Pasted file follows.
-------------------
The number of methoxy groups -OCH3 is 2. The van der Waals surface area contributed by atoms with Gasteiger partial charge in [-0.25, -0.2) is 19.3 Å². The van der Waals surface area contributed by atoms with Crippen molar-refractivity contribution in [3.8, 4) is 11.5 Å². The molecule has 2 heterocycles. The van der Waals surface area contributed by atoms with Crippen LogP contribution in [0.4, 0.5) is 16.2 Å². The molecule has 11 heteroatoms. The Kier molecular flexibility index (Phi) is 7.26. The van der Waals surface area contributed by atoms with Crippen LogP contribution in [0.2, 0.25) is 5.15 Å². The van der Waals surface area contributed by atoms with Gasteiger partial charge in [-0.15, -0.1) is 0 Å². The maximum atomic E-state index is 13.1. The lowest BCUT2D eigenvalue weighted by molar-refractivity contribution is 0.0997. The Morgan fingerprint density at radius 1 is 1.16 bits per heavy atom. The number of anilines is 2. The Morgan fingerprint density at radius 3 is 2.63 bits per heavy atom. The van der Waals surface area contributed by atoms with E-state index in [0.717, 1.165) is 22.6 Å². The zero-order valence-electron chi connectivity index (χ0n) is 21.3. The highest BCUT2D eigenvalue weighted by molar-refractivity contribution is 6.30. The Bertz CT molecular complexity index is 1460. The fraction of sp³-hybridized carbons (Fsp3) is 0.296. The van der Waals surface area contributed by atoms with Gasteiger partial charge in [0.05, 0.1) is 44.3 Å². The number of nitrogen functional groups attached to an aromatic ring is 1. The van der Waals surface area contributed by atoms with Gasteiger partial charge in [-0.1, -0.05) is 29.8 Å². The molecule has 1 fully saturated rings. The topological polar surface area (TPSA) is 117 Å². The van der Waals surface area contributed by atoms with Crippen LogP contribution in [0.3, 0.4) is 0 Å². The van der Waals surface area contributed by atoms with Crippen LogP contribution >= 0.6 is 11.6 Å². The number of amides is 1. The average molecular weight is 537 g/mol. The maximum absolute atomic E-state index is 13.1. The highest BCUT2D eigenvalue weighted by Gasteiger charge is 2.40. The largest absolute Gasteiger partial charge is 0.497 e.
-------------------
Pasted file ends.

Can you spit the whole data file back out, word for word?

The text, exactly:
The number of methoxy groups -OCH3 is 2. The van der Waals surface area contributed by atoms with Gasteiger partial charge in [-0.25, -0.2) is 19.3 Å². The van der Waals surface area contributed by atoms with Crippen molar-refractivity contribution in [3.8, 4) is 11.5 Å². The molecule has 2 heterocycles. The van der Waals surface area contributed by atoms with Crippen LogP contribution in [0.4, 0.5) is 16.2 Å². The molecule has 11 heteroatoms. The Kier molecular flexibility index (Phi) is 7.26. The van der Waals surface area contributed by atoms with Crippen LogP contribution in [0.2, 0.25) is 5.15 Å². The van der Waals surface area contributed by atoms with Gasteiger partial charge in [-0.15, -0.1) is 0 Å². The maximum atomic E-state index is 13.1. The lowest BCUT2D eigenvalue weighted by molar-refractivity contribution is 0.0997. The Morgan fingerprint density at radius 1 is 1.16 bits per heavy atom. The number of anilines is 2. The Morgan fingerprint density at radius 3 is 2.63 bits per heavy atom. The van der Waals surface area contributed by atoms with E-state index in [0.717, 1.165) is 22.6 Å². The zero-order valence-electron chi connectivity index (χ0n) is 21.3. The highest BCUT2D eigenvalue weighted by molar-refractivity contribution is 6.30. The Bertz CT molecular complexity index is 1460. The fraction of sp³-hybridized carbons (Fsp3) is 0.296. The van der Waals surface area contributed by atoms with Gasteiger partial charge in [0.05, 0.1) is 44.3 Å². The number of nitrogen functional groups attached to an aromatic ring is 1. The van der Waals surface area contributed by atoms with Gasteiger partial charge in [-0.1, -0.05) is 29.8 Å². The molecule has 1 fully saturated rings. The topological polar surface area (TPSA) is 117 Å². The van der Waals surface area contributed by atoms with Crippen LogP contribution in [0.3, 0.4) is 0 Å². The van der Waals surface area contributed by atoms with Crippen LogP contribution >= 0.6 is 11.6 Å². The number of amides is 1. The average molecular weight is 537 g/mol. The maximum absolute atomic E-state index is 13.1. The highest BCUT2D eigenvalue weighted by Gasteiger charge is 2.40. The largest absolute Gasteiger partial charge is 0.497 e.